• Okay, so, saying “great American novel” is out, but there’s no problem telling the reader that he, Chris Roberts, knows for a fact that the heroine will “stay with” them.
  • Living and writing poetry are two things. Two is a plural number of things. Therefore, living and writing poetry ARE “impossibly connected…” Wait—
  • Inextricably connected? Is that what he means? Why is it impossible that they’re connected?
  • “…and do so forget about plays, poetry is the thing.” Yes. Yes, of course. Except no: “and in doing so“? “Indoing so they will forget about plays”? Who is forgetting about plays in that sentence? The reader? Blaine, the heroine? Yes, yes, it’s a reference to “the play’s the thing,” but the sentence makes no sense with that “do so forget.” How about “She will stay with the reader, reminding them that living and poetry are inextricably connected. Forget plays: poetry is the thing.”

That all makes sense, right?

Interesting. Here’s what Amazon reviewers (Chrissy Rob seems to be a pretty prolific reviewer on Amazon, or else I wouldn’t bother bringing it up) have been saying about Hazy Shade Of Winter: “Wish I could give it no stars,” Allie from Missouri; “feels like a first draft in an undergraduate creative writing class,” Temporal Ghosts (fuck, man, ghosts have so much time to read; they know what they’re talking about); “Reminded me of the terrible writing attempts you could find on some emo teenager’s MySpace page back in 2007,” Karen from Hoboken; “execrable rubbish… at least no trees died,” StiffPigeon, who is seriously stiff about bad writing; “untalented and frankly cheap imitation of Plath’s The Bell Jar,” Charles from Portsmouth; “Having used the word ‘exhale’ as a noun in only the second paragraph, I knew I was in for a long ride,” Tristan from Stardust, I don’t know, their location wasn’t listed; “It’s either the act of a man in love with every word he composes, or the arbitrary result of a large cat who fell asleep on a keyboard,” Ernie-D, possibly related to Chuck and Mike D, although maybe the hyphen means it’s a different family; “At least it was free,” ara… arachiara? the spider fromPrisoner Of Azkaban? “…as a seventh grade writing assignment I would have given it an F. As a book, it deserves a Z,” Heisenberg from Southampton, PA, although I can’t be certain he still lives there; “Roberts writes in a style that occasionally sparks with flair,” Rett01, the only three-star review in the first page of reviews, as sorted by “Most Helpful.”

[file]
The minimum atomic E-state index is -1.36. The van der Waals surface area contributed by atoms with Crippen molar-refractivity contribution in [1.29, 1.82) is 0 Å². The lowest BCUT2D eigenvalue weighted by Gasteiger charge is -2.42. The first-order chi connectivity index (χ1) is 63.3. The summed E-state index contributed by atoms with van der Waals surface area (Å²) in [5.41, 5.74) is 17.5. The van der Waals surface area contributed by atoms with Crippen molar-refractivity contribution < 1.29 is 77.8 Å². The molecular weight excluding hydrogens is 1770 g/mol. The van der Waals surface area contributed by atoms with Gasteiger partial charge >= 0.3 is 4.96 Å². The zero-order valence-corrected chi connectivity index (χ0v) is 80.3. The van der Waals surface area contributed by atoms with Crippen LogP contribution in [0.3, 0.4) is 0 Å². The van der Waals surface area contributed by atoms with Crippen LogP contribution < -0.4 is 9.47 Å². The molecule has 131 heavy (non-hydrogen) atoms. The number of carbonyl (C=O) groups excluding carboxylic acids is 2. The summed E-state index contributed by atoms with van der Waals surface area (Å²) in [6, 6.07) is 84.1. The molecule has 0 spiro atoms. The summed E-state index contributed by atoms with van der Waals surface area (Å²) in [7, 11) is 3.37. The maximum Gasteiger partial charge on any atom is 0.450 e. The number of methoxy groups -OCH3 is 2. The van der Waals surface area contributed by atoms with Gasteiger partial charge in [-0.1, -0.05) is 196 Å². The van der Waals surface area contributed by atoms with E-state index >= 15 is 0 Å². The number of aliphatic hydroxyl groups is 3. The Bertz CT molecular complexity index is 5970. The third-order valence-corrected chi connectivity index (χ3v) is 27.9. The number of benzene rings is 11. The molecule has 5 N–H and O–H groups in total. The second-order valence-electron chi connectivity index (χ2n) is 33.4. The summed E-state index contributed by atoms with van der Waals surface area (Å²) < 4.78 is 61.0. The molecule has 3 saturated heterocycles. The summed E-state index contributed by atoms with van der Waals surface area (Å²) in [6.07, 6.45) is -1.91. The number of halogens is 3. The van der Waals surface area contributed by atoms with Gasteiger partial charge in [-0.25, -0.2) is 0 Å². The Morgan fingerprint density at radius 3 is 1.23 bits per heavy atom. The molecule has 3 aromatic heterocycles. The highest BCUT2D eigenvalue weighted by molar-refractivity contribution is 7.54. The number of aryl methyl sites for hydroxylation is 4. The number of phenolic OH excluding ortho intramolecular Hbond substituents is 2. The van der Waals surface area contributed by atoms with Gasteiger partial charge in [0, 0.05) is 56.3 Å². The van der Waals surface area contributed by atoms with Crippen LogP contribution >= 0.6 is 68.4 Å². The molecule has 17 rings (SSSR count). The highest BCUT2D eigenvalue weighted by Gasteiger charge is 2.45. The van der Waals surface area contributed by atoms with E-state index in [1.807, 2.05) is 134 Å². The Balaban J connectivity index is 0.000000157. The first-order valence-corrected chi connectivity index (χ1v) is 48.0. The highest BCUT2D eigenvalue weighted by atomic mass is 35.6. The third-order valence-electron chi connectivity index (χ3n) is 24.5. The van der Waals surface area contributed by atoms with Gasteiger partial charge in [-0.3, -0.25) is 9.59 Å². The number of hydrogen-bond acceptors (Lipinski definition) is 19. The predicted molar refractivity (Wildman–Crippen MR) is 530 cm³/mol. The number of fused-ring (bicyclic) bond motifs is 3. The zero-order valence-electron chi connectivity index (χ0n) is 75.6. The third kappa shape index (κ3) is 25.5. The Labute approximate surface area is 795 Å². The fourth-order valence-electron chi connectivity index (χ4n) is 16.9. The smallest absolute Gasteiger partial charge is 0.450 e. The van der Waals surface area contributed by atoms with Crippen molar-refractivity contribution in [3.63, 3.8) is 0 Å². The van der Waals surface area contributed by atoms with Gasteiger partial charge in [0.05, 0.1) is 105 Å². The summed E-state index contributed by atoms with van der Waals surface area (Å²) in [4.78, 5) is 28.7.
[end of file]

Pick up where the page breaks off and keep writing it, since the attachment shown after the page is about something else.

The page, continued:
Yeesh. I mean, cockbreath aside, I felt like helping this guy out by telling him the mistakes he wasn’t seeing.

If I were to have a Kindle Single kicking around the internet, I’d certainly want anyone who spotted a mistake in the description to bring it to my attention, so that I could fix it.

What made no sense to my father? That his son was born already having cockbreath? I guess that would confuse a new father. Maybe he wasn’t talking about the cockbreath. Maybe my father just didn’t understand the mechanics of birth, even though birth makes a whole lot of sense to anyone who took Sex Ed. in high school.